There has been recent media coverage detailing the concerns of company directors around their responsibilities under the incoming Health and Safety at Work Act 2015. Peter Jackson has resigned as a director from Weta Workshop citing concerns over personal liability for breaches of health and safety legislation. School principals have opened up to the media stating they are considering cancelling outdoor activities, and are spending thousands of dollars to audit their health and safety procedures.
In our view these actions of company directors and school principals are based on unfounded fears and are unnecessary.
Directors of companies will be considered ‘officers’ under the new law and will have additional responsibilities compared to the current legislation. Principals of schools and boards of trustees will also be considered ‘officers’, and will share the same responsibilities. These extra responsibilities include having knowledge of health and safety matters, understanding the nature of the risks in the operation, ensuring there are resources and processes in place to minimise risk, and making sure those processes are actually used.
We don’t think the new law requires Peter Jackson to become an expert in the movie set manufacturing of Weta Workshops and the health and safety issues this presents. However if he is to be a director, it does require him to acquire some knowledge about what happens in Weta Workshops and check that health and safety issues are being dealt with appropriately. Peter Jackson is a smart guy, so I believe he could easily acquire the knowledge to perform his duties under the new law.
There is a valid argument for claiming the new law blurs the line between governance and operational management. But directors already have substantial duties in terms of financial management of companies. You could argue that if it’s acceptable for directors to take responsibility for a company’s money, then shouldn’t they also take some responsibility for the safety of the company’s workers.
School principals will also have these duties. But I question why schools are spending large sums of money on private consultants to review their health and safety procedures when WorkSafe NZ and the Ministry of Education are already providing principals with adequate information for free.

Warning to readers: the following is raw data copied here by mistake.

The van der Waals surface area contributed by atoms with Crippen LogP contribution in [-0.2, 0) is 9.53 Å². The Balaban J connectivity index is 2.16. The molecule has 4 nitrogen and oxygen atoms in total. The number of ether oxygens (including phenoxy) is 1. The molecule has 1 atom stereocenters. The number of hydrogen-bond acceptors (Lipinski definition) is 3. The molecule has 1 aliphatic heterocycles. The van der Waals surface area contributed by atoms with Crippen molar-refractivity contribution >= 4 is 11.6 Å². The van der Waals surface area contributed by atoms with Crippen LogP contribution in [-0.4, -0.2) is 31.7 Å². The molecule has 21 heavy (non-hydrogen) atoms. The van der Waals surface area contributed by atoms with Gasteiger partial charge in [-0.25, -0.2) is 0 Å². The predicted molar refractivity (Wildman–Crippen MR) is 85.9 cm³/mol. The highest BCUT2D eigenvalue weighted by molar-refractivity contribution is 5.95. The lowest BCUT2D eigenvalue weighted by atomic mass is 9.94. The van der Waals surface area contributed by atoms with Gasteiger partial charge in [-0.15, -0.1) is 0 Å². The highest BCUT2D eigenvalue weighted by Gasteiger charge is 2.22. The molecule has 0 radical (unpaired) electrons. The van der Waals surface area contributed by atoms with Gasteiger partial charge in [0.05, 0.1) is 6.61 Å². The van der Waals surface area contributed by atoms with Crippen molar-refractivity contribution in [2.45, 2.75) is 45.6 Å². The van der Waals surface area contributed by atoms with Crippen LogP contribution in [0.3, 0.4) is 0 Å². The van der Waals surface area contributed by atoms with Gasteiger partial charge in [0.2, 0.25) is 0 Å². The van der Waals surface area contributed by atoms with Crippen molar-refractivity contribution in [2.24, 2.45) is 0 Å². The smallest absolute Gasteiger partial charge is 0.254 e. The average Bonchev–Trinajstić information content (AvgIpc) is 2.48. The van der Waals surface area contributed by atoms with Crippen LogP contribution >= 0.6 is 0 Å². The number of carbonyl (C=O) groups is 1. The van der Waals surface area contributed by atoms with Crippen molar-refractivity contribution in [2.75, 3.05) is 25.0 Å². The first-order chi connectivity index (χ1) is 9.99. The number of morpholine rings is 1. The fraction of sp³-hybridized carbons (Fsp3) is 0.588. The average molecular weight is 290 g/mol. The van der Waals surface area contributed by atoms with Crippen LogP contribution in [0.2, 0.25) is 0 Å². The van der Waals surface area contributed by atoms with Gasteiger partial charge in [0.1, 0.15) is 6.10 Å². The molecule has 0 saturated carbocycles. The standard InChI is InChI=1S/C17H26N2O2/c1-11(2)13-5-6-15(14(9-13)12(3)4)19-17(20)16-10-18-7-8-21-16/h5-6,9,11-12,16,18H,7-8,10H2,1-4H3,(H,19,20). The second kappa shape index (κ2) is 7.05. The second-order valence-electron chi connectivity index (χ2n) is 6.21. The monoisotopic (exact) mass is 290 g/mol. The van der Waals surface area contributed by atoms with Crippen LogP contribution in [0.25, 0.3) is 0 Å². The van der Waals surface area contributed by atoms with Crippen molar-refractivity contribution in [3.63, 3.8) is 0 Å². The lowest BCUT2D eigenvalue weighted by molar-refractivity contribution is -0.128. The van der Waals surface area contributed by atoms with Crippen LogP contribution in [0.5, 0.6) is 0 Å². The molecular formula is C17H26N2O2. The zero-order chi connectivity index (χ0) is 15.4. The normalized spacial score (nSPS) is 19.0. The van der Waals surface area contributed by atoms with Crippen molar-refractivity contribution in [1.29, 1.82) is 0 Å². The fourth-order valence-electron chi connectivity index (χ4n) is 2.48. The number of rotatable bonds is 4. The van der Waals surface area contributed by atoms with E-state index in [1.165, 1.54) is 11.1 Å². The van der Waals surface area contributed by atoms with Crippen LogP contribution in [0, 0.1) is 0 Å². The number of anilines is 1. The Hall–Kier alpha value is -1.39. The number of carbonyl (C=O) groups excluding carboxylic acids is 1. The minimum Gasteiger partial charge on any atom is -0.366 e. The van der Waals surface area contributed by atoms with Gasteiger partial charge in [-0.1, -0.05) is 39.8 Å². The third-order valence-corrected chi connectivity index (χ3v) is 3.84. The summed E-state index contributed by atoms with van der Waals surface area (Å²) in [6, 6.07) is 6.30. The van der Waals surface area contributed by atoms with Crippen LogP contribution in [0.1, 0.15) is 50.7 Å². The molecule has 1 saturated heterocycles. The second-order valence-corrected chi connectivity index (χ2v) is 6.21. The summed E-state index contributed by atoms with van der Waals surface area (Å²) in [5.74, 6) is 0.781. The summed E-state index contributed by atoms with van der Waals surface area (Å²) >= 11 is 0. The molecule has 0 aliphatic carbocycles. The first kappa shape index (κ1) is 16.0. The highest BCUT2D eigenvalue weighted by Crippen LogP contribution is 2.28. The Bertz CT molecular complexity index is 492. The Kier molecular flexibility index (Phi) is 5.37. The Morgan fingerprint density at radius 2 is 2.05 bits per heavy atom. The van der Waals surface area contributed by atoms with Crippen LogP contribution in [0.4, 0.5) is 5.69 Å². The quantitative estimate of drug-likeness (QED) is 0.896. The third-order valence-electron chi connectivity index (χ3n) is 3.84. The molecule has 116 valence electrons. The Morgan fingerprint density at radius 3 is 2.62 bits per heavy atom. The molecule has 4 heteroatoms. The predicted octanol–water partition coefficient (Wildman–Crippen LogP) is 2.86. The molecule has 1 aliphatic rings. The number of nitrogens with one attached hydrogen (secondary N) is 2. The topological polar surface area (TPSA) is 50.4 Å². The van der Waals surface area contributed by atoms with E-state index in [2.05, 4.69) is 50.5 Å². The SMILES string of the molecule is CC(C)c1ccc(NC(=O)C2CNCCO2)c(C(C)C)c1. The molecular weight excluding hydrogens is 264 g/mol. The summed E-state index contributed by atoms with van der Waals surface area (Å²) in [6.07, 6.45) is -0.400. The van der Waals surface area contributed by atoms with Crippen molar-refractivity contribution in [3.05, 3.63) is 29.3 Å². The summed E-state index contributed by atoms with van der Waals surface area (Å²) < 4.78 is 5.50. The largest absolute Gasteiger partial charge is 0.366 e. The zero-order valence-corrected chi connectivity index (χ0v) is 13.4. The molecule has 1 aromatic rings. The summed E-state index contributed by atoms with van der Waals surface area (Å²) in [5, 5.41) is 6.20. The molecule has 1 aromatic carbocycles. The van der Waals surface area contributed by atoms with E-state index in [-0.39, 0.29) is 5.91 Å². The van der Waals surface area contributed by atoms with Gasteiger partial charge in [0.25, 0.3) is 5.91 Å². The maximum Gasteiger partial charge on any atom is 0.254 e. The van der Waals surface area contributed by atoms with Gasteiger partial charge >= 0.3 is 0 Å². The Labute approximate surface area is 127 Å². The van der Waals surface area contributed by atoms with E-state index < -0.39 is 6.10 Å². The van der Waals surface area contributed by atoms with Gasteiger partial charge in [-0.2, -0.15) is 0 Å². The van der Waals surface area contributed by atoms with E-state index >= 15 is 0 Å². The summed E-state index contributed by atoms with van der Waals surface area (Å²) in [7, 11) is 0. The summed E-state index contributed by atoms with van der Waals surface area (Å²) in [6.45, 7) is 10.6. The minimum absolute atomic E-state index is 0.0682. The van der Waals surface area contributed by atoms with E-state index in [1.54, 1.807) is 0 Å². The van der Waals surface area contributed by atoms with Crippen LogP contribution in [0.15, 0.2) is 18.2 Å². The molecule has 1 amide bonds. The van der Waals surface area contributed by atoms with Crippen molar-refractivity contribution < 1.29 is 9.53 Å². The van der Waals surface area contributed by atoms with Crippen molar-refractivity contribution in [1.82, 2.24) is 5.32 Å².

School activities are generally low risk in terms of health and safety, and for most schools their existing policies and procedures will be adequate for the new law. What is important is that principals ensure teachers actually follow the procedures that are put in place for camps, playgrounds, and other outdoor activities.
School staff and principals are already liable for prosecution for workplace health and safety breaches under the current law. The new law will simply help clarify their responsibilities.
Boards of Trustees
School boards of trustees will also have to perform the ‘officer’s’ duties under the new law. Importantly, to ensure people are not unduly deterred from stepping into school board of trustee positions, trustees will not be liable for breaches of these duties.
Officers will have extra duties under the Health and Safety at Work Act 2015. However we don’t think it means that directors and principals need to become experts on all the day-to-day activities of the operations they oversee. The new law does specify that they have some knowledge of health and safety, and ensure appropriate processes are in place.